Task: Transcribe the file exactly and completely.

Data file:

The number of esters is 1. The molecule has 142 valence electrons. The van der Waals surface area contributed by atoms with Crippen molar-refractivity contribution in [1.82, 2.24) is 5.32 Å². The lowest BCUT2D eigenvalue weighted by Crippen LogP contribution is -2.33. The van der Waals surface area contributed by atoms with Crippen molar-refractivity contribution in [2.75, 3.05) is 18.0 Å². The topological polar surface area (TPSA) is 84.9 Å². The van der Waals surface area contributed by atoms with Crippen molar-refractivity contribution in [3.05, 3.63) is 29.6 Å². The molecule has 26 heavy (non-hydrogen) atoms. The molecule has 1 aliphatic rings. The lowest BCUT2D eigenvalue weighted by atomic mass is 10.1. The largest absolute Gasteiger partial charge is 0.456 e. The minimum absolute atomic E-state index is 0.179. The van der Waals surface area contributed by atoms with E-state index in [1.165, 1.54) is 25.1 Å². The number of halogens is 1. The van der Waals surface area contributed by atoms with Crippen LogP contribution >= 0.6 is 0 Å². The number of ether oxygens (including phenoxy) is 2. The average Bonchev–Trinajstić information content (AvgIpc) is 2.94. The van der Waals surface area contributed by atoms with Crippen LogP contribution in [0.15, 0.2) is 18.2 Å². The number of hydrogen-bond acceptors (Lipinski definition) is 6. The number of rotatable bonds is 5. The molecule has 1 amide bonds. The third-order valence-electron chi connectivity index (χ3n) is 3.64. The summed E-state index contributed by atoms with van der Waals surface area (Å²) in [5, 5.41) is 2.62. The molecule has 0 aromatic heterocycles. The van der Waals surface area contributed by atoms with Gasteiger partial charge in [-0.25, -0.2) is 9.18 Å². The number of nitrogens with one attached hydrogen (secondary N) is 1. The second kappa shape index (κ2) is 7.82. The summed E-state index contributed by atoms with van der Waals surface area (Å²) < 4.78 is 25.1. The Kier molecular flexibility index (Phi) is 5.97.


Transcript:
The number of esters is 1. The molecule has 142 valence electrons. The van der Waals surface area contributed by atoms with Crippen molar-refractivity contribution in [1.82, 2.24) is 5.32 Å². The lowest BCUT2D eigenvalue weighted by Crippen LogP contribution is -2.33. The van der Waals surface area contributed by atoms with Crippen molar-refractivity contribution in [2.75, 3.05) is 18.0 Å². The topological polar surface area (TPSA) is 84.9 Å². The van der Waals surface area contributed by atoms with Crippen molar-refractivity contribution in [3.05, 3.63) is 29.6 Å². The molecule has 26 heavy (non-hydrogen) atoms. The molecule has 1 aliphatic rings. The lowest BCUT2D eigenvalue weighted by atomic mass is 10.1. The largest absolute Gasteiger partial charge is 0.456 e. The minimum absolute atomic E-state index is 0.179. The van der Waals surface area contributed by atoms with E-state index in [1.165, 1.54) is 25.1 Å². The number of halogens is 1. The van der Waals surface area contributed by atoms with Crippen LogP contribution >= 0.6 is 0 Å². The number of ether oxygens (including phenoxy) is 2. The average Bonchev–Trinajstić information content (AvgIpc) is 2.94. The van der Waals surface area contributed by atoms with Crippen LogP contribution in [0.15, 0.2) is 18.2 Å². The number of hydrogen-bond acceptors (Lipinski definition) is 6. The number of rotatable bonds is 5. The molecule has 1 amide bonds. The third-order valence-electron chi connectivity index (χ3n) is 3.64. The summed E-state index contributed by atoms with van der Waals surface area (Å²) in [5, 5.41) is 2.62. The molecule has 0 aromatic heterocycles. The van der Waals surface area contributed by atoms with Gasteiger partial charge in [-0.25, -0.2) is 9.18 Å². The number of nitrogens with one attached hydrogen (secondary N) is 1. The second kappa shape index (κ2) is 7.82. The summed E-state index contributed by atoms with van der Waals surface area (Å²) < 4.78 is 25.1. The Kier molecular flexibility index (Phi) is 5.97.